If not now, when?

One American woman. Twenty acres and a 1650 farmhouse in Tuscany. Random introspection and hilarity, depending on the day.

29 June 2005

A toast to the Anonymous Commenter...

... who, for those of you who haven't quite figured out how the whole 'comments' thing works, said today (in response to my previous post...):

"Se non ora quando?" is the title of a book by the Italian writer Primo Levi. Supposedly he borrowed it from a east european poet. (-supposedly- since I don't remember now if Levi fictiously pretended to cite a poem written by another author or it was actually real).

Oh, how I desperately yearn to be such an erudite literary scholar that I could pause, pull my spectacles off my face, and respond with authority: "Well, of course, Anon. Commenter, Levi's compelling work (when read in its original Italian, because the subsequent '87 Weaver translation - though solid - still doesn't have quite the passion that Levi's original text did) was exactly the inspiration for my denomination of this journey."

However, friends out there in blogville, know this if you know nothing else: Viaggiatore will always give it to you straight, even when it's not pretty.

And so, here I will somewhat humbly confess that I have no recollection of ever even HEARING of Primo Levi. (Which, humorously and loosely translated from Italian means First Jeans?!?!!) Nor have I heard of (and therefore never read) 'Se non ora, quando?' -- which -- for those of you who haven't caught on yet, translates to: If not now, when? Though it is entirely possible that it was mentioned somewhere along the way to me, it (clearly!) had zero absorption into the grey matter.

Now that I know it's 'out there,' I WILL see the day when I am able to read and absorb it in its original Italian. That day, however, is not today. I can just now triumphantly ask for - and UNDERSTAND! - directions when I'm lost in Perugia (which I was, twice, today.) That aforementioned Weaver translation, (thanks, Google!) however, is absolutely moving to next on my list of books to find. Amazon will be getting an order tonight that will be waiting for me before I get back to the States next weekend.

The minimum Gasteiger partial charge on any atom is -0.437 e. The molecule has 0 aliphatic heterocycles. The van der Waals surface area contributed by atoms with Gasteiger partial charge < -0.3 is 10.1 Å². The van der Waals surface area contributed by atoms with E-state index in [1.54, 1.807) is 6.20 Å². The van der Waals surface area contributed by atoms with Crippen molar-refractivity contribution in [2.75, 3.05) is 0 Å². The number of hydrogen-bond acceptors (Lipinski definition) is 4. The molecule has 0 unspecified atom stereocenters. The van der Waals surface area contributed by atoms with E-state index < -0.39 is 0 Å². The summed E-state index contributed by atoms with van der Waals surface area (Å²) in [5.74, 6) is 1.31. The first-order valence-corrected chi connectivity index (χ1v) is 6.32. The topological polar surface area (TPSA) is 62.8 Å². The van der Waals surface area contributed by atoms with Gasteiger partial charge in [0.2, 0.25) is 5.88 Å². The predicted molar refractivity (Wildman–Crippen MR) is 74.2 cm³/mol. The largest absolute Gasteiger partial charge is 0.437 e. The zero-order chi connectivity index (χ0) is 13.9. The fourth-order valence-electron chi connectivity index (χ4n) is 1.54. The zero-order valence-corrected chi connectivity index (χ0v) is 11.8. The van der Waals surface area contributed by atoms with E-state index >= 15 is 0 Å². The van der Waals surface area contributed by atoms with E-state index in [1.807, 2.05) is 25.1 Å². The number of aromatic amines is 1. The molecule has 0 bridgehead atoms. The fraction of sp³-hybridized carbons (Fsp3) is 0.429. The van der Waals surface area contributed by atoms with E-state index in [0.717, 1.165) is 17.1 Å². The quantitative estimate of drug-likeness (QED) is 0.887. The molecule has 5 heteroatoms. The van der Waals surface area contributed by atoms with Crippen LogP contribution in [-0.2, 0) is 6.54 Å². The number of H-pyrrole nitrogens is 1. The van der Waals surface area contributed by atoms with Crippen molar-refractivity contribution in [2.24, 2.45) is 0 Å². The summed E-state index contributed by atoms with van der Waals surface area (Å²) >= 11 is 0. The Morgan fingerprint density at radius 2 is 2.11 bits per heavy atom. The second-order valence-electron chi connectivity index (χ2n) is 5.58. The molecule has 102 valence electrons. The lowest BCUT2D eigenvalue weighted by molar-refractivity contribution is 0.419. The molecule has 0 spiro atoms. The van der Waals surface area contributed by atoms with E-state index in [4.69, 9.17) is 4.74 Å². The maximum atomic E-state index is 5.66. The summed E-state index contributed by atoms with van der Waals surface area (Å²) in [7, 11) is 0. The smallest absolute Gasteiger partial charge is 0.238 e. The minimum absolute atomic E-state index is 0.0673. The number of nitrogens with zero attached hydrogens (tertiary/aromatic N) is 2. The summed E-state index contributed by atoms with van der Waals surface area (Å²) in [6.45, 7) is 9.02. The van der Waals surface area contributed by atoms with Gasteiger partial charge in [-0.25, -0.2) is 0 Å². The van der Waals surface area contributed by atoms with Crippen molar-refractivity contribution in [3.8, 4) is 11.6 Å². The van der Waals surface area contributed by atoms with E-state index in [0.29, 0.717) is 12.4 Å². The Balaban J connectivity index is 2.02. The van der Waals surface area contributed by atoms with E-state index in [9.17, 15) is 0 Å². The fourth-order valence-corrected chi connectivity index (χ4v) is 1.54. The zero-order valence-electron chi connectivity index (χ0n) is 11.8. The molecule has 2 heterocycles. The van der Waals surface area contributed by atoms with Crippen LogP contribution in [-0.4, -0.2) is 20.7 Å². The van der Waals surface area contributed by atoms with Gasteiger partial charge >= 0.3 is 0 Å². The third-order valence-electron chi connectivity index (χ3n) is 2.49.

Crazy. Part of me feels like beating my abjectly ignorant head against a wall, but knows that's ridiculous: we cannot know everything, even regarding subjects about which we are passionate. The other half is humming with a slightly tingly aura of fate/beschert/destiny/former life/divine intervention. I mean, really ... what are the odds of stumbling onto the same title as a book by an Italian author?!

And so, if I were wearing a hat, it would be removed as I bow deeply in appreciation of Anon. Commenter and his/her enlightenment. And as for who 'Anon. Commenter' is in this case, I could probably surmise a logical few names on a short list of those I consider to be literary scholars (or Italian aficionados, or Trivial Pursuit Champions, Literature PhD's, everyone's 'phone a friend' on Who Wants to Be a Millionaire, or general savants) who read this here rambling, I may likely be surprised at Anon. Commenter's true identity.

And so, in lieu of singling out Anon. Commenter in person -- I raise a glass to all of you who are here: may we all surprise ourselves - and others - regularly. Be just a little more than you seem. And if you are not more than what you seem, for heaven's sake, be mysterious.


Anonymous Anonymous said...

I would like (and have liked also)to sign my comment as
"Innocent Abroad".

Feel free to tell me if someone else had the same idea.

I'll graciously toast to you too.

....and now, I'll misteriously disappear for ever in the same way I misteriously appeared; my only regret is :I'll miss your next lesson about Irony, this one was a bit weak.
Excessive, but weak.

12:19 AM  

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